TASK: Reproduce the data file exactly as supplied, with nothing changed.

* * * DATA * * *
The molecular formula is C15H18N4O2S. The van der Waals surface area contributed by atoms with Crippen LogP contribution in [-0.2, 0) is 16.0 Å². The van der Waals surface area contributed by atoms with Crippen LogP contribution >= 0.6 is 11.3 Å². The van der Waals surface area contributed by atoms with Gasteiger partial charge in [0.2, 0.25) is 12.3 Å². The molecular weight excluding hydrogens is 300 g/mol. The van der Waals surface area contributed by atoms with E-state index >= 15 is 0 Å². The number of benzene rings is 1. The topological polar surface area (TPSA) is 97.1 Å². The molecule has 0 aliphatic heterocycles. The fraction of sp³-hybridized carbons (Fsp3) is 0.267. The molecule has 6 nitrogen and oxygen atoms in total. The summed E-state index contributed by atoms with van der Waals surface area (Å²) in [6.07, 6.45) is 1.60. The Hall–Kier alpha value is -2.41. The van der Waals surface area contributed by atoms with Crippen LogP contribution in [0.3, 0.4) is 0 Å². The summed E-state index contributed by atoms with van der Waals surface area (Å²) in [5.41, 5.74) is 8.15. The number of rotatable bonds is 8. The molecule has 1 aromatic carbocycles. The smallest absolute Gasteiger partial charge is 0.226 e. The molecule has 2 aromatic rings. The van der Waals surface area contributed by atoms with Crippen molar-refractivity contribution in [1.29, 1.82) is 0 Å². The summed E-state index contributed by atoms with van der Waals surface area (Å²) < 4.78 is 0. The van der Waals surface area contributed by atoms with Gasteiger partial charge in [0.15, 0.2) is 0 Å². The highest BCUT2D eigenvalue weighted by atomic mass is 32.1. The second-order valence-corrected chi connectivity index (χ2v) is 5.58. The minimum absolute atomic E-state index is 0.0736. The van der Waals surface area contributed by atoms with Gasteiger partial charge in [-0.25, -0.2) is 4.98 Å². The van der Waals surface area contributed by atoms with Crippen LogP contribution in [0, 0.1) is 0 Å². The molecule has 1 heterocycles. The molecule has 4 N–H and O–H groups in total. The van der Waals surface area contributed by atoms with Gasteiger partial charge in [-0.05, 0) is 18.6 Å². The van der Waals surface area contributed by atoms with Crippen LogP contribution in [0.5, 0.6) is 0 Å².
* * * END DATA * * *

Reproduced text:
The molecular formula is C15H18N4O2S. The van der Waals surface area contributed by atoms with Crippen LogP contribution in [-0.2, 0) is 16.0 Å². The van der Waals surface area contributed by atoms with Crippen LogP contribution >= 0.6 is 11.3 Å². The van der Waals surface area contributed by atoms with Gasteiger partial charge in [0.2, 0.25) is 12.3 Å². The molecular weight excluding hydrogens is 300 g/mol. The van der Waals surface area contributed by atoms with E-state index >= 15 is 0 Å². The number of benzene rings is 1. The topological polar surface area (TPSA) is 97.1 Å². The molecule has 0 aliphatic heterocycles. The fraction of sp³-hybridized carbons (Fsp3) is 0.267. The molecule has 6 nitrogen and oxygen atoms in total. The summed E-state index contributed by atoms with van der Waals surface area (Å²) in [6.07, 6.45) is 1.60. The Hall–Kier alpha value is -2.41. The van der Waals surface area contributed by atoms with Crippen LogP contribution in [0.3, 0.4) is 0 Å². The summed E-state index contributed by atoms with van der Waals surface area (Å²) in [5.41, 5.74) is 8.15. The number of rotatable bonds is 8. The molecule has 1 aromatic carbocycles. The smallest absolute Gasteiger partial charge is 0.226 e. The molecule has 2 aromatic rings. The van der Waals surface area contributed by atoms with Crippen molar-refractivity contribution in [1.29, 1.82) is 0 Å². The summed E-state index contributed by atoms with van der Waals surface area (Å²) < 4.78 is 0. The van der Waals surface area contributed by atoms with Gasteiger partial charge in [0.15, 0.2) is 0 Å². The highest BCUT2D eigenvalue weighted by atomic mass is 32.1. The second-order valence-corrected chi connectivity index (χ2v) is 5.58. The minimum absolute atomic E-state index is 0.0736. The van der Waals surface area contributed by atoms with Gasteiger partial charge in [-0.25, -0.2) is 4.98 Å². The van der Waals surface area contributed by atoms with Crippen LogP contribution in [0, 0.1) is 0 Å². The molecule has 1 heterocycles. The molecule has 4 N–H and O–H groups in total. The van der Waals surface area contributed by atoms with Gasteiger partial charge in [-0.05, 0) is 18.6 Å². The van der Waals surface area contributed by atoms with Crippen LogP contribution in [0.5, 0.6) is 0 Å².